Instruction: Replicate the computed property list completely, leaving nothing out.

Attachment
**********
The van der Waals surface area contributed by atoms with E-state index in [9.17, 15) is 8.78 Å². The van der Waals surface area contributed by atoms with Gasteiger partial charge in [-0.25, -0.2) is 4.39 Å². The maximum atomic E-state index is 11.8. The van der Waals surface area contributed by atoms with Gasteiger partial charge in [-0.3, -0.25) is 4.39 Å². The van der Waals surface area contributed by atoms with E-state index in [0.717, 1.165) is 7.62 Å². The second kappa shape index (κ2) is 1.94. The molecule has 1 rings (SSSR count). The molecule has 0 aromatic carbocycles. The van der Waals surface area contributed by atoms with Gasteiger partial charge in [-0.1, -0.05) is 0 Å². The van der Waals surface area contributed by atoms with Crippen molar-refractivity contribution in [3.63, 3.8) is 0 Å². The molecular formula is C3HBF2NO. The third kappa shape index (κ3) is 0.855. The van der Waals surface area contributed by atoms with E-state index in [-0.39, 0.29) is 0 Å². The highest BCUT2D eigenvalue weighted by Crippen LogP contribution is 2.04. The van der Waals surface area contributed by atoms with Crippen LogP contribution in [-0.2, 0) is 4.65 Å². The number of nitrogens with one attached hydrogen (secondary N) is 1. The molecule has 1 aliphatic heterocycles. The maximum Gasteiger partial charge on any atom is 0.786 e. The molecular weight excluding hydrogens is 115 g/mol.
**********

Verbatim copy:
The van der Waals surface area contributed by atoms with E-state index in [9.17, 15) is 8.78 Å². The van der Waals surface area contributed by atoms with Gasteiger partial charge in [-0.25, -0.2) is 4.39 Å². The maximum atomic E-state index is 11.8. The van der Waals surface area contributed by atoms with Gasteiger partial charge in [-0.3, -0.25) is 4.39 Å². The van der Waals surface area contributed by atoms with E-state index in [0.717, 1.165) is 7.62 Å². The second kappa shape index (κ2) is 1.94. The molecule has 1 rings (SSSR count). The molecule has 0 aromatic carbocycles. The van der Waals surface area contributed by atoms with Gasteiger partial charge in [-0.1, -0.05) is 0 Å². The van der Waals surface area contributed by atoms with Crippen molar-refractivity contribution in [3.63, 3.8) is 0 Å². The molecular formula is C3HBF2NO. The third kappa shape index (κ3) is 0.855. The van der Waals surface area contributed by atoms with E-state index in [-0.39, 0.29) is 0 Å². The highest BCUT2D eigenvalue weighted by Crippen LogP contribution is 2.04. The van der Waals surface area contributed by atoms with Crippen LogP contribution in [-0.2, 0) is 4.65 Å². The number of nitrogens with one attached hydrogen (secondary N) is 1. The molecule has 1 aliphatic heterocycles. The maximum Gasteiger partial charge on any atom is 0.786 e. The molecular weight excluding hydrogens is 115 g/mol.